Data Visualization

This guide collects resources and tutorials related to data visualization.

Titans of Data Visualization

Edmund Halley (1656 - 1742)

Most known for his eponymous comet, Halley developed the use of contour lines on maps to express different atmospheric conditions.


William Playfair (1759 - 1823)

The inventor of line and bar charts. Generally considered the father of statistical graphics.

Charles de Fourcroy (1766 - 1824)

A French director of fortifications, Fourcroy published an influential essay on engineering and construction. The following table from that work graphically compares the growth of European cities and is consider a precursor to today's treemaps.

Charles Joseph Minard (1781 - 1870)

A French civil engineer, Minard's most famous visualization was of Napoleon's 1812 Russian campaign. Showing great levels of detail in a map, he highlighted the dramatic loss in the French troops. Jam packed and very interesting!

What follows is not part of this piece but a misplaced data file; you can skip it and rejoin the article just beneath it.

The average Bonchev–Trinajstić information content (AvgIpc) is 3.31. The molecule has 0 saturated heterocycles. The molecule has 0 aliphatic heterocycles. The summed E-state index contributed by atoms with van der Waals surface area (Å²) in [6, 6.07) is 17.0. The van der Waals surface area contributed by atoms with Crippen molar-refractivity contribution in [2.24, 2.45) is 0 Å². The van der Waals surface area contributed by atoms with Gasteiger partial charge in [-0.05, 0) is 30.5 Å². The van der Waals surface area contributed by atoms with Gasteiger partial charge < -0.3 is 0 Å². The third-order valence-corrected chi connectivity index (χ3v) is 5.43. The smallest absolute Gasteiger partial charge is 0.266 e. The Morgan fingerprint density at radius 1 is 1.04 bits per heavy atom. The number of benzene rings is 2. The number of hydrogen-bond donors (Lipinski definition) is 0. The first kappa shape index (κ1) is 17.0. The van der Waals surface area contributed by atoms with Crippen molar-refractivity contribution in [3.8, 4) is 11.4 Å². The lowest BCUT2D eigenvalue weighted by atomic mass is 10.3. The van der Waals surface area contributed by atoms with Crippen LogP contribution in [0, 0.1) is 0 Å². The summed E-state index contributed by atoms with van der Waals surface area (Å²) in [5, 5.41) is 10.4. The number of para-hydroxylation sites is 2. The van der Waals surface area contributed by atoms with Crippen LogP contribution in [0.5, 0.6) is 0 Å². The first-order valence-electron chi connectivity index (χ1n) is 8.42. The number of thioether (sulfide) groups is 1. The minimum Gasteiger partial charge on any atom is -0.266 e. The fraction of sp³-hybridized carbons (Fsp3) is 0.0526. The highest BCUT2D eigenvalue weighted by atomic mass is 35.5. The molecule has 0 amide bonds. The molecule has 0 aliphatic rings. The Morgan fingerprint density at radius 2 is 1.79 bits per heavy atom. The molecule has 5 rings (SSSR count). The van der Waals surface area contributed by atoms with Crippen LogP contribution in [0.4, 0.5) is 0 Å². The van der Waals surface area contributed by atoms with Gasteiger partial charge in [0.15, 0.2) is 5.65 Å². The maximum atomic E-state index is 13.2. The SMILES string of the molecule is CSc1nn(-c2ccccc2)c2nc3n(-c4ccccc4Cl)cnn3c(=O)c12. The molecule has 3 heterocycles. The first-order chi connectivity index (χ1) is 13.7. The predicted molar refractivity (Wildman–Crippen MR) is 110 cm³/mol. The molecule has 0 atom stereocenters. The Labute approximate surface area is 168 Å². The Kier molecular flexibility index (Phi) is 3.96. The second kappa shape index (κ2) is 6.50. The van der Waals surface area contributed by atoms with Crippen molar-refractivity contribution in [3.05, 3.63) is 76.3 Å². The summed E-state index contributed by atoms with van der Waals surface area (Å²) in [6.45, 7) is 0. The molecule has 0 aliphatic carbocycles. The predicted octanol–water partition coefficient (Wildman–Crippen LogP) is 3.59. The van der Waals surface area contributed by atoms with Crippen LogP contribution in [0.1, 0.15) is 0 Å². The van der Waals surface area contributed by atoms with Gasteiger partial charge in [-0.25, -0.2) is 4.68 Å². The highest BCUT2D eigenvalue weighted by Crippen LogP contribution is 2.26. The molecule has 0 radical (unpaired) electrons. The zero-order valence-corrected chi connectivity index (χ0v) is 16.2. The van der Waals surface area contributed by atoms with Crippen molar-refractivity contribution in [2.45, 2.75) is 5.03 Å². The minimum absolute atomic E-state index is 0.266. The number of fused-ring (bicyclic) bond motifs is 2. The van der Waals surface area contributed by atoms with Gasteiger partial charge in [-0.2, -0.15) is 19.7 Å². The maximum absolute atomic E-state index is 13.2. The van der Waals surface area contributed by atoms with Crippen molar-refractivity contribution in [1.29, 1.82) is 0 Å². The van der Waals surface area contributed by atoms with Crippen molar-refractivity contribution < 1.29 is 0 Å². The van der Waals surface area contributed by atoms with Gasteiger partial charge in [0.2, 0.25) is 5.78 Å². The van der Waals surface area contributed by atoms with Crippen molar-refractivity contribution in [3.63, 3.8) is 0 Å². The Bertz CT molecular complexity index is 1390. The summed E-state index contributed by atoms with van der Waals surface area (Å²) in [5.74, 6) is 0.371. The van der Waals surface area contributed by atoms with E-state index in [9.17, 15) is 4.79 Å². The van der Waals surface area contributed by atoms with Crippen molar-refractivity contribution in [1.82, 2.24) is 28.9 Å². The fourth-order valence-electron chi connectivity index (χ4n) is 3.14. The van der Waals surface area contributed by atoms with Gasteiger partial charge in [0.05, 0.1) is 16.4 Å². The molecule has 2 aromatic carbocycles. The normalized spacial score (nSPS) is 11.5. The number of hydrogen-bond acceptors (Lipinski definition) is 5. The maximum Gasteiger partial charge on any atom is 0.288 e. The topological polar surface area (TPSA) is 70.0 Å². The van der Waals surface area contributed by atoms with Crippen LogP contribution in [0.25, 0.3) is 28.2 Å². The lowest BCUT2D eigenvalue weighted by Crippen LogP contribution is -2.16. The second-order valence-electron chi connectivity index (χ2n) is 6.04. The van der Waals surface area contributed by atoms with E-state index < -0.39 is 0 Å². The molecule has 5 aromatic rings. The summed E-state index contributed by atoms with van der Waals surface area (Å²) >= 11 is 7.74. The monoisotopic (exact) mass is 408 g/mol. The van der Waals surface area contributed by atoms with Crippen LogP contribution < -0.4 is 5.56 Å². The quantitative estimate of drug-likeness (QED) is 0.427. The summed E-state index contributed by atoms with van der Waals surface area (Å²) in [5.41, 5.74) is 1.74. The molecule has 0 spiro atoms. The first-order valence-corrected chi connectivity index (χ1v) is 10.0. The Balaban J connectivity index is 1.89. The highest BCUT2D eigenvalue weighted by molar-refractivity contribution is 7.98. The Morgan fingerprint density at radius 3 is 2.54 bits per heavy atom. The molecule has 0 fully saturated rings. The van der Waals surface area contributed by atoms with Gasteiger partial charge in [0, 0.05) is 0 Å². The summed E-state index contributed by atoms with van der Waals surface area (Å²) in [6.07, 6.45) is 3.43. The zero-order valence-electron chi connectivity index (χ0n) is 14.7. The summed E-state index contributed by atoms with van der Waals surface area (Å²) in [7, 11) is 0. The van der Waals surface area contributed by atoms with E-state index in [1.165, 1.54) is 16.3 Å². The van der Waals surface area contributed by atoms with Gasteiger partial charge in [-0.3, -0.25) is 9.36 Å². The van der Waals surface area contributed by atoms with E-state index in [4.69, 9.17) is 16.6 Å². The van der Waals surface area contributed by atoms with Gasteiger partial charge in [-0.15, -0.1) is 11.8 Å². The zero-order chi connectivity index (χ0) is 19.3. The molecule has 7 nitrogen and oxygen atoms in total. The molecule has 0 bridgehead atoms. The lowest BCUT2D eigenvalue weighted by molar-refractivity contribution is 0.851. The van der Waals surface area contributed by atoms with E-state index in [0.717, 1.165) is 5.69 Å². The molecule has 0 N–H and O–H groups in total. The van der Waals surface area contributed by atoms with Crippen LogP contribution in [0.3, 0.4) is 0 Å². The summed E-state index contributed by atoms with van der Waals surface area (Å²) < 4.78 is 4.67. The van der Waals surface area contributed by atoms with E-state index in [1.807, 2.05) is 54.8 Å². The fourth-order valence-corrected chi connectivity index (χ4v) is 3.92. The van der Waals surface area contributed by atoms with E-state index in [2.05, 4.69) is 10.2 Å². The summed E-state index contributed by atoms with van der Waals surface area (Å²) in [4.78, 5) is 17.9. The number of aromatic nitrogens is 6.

John Snow (1813 - 1858)

As a London physician in 1854, he started mapping cholera deaths and identified the cause of the epidemic as being a water pump in the area. His work was retold in the third season (2019) of the TV series Victoria.

Florence Nightingale (1820 - 1910)

In addition to her work as a nurse in the Crimean War, she used data visualization to help describe the need for better hospital conditions. She created the rose diagram.


Luigi Perozzo (1856–1916)

The first person to introduce 3D representations of data.

Otto Neurath (1882 - 1942)

An Austrian sociologist and political economist, Neurath was the inventor of ISOTYPE visualizations which used pictorial representations to display concepts and connections (think precursors of traffic signs). He is also known for his stark pictographic interpretations of statistics of pre- and post- world wars.

ISOTYPE 'The Great War' by Otto Neurath. In ISOTYPE — International System of TYpographic Picture Education. L.A. Worrell.

John Wilder Tukey (1915-2000)

Tukey was an American mathematician who is best know for the development of the Fast Fournier Transform algorithm and naming the "bit." His 1958 paper also contained the earliest known use of the term "software."  He was also the inventor of the box plot in 1977.